You've Bought the House, Now Read the Book
10 must-own tomes for any serious homeowner
For the in-depth nitty-gritty of home renovation, nothing compares to this newly revised 1993 favorite. Written by a veteran renovation contractor and educator with a refreshingly liberal attitude toward historical purity (read: replacement windows are okay), it covers the gamut from reglazing a sash to lifting the ridge beam. The result: A highly evolved form of DIY literature that will keep you engrossed for hours, almost wishing you'd taken on a more challenging fixer-upper.
Most surprising fact: The crude, trowel-scarred texture of "authentic" early colonial and European plasterwork was likely the result of 17th- and 18th-century do-it-yourselfers who couldn't afford to pay a professional to do it right, i.e., smoothly.
Think of this as a flip book for grown-ups: The pages are cut horizontally into three strips—showing photographs of floors, walls, and ceilings—that allow you to flip back and forth and try out different color combos in living rooms and bedrooms. Offering a contemporary and traditional furnishing option for each room, the 45,000 combinations shown here (each colored strip corresponds to a Glidden paint) will save you hours of angsty guesswork and a fortune in sample quarts.
Most surprising fact: Mint, eggplant, and pea go surprisingly well together.
(For a similar experience online, try our Digital Designer virtual design tool.)
As much an inspirational philosophy as it is a practical space-planning primer, this Minneapolis architect's 1998 classic will transform the way you view your home. In some 200 color photos, detailed floor plans, and priority lists, Susanka artfully shows how a small space is a big opportunity for creating intimate, multi-purpose rooms. Susanka's House has proven so popular that it's spawned five best-selling sequels, but the original is still the one to own.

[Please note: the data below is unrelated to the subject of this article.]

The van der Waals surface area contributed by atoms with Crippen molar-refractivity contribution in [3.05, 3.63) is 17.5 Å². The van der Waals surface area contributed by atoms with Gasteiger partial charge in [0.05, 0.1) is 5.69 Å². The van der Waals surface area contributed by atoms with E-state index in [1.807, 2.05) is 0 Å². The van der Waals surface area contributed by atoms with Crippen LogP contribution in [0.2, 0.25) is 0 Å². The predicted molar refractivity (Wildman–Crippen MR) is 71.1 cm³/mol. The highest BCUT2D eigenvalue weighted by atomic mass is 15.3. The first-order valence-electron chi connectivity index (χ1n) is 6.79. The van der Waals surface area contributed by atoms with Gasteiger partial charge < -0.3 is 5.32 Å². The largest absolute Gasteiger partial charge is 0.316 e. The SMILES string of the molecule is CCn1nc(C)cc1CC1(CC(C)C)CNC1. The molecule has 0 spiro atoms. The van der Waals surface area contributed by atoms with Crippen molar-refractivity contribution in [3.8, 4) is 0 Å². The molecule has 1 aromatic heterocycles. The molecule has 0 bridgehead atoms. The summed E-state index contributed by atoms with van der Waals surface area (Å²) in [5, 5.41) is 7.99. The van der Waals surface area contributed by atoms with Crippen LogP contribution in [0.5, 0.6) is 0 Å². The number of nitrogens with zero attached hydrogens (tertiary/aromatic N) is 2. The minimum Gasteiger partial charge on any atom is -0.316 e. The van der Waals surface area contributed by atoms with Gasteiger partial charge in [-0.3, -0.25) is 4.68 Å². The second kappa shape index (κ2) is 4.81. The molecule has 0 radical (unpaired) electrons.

Excerpt: Today's houses still wear the architectural equivalent of a hoopskirt, even if the accessories seem more contemporary. While we've been busy evolving over the past century, most of our houses have not. Their evolution has been constricted by outdated notions of what we think we need and what the real estate industry says we need for resale. At the turn of the new century, most houses are designed for the turn of the last. It's time to rethink our houses and to let them become expressions of the way we really live.
If God is in the details, this must be the bible for historic design. Trying to pick a ceiling rose? Frozen over what to do with a frieze? Having difficulty imagining the 19th-century mantel that once graced the gaping hole in your parlor? The Millers' unabridged, beautifully photographed, and surprisingly accessible sourcebook not only gives you loads of historically accurate windows, doors, cornices, floors, and roof tiles to ogle, it helps you understand what the creators of these architectural details had in mind—which will help you make up yours.
Most surprising fact: Before the early part of the 17th century, most floorboards in England weren't nailed down but, like locks, were removed when the house was vacated.
This Pulitzer Prize winning author's fly-on-the-Sheetrock account chronicles the construction of a five-bedroom Greek Revival style house that helped make the reputation of architect Bill Rawn. Required reading for anyone interested in how architects and contractors think (especially what they think of each other and of you), it's also a moving elegy to the pride of workmanship that goes into a well-built home-if you don't tear up when head carpenter Jim Locke packs away his tools for the last time, you may want to check that thermostat of yours.
Excerpt: "There was always an assumption that the frieze would extend out from the face of the house," says Bill. Jim studies the drawings for the first time. He looks up at Bill. "Well, I guess the solution is to get the drawings before we build the house." Jim throws the papers down onto the tailgate. He stares at Bill. The owners, Judith and Jonathan, glance at each other and don't speak. "It's been different from the way you did it, all along," says Bill. "Not all along." Jim picks up the blueprint and shakes it. "These drawings right here are dated six-fourteen. It's makin' me mad, all this stuff."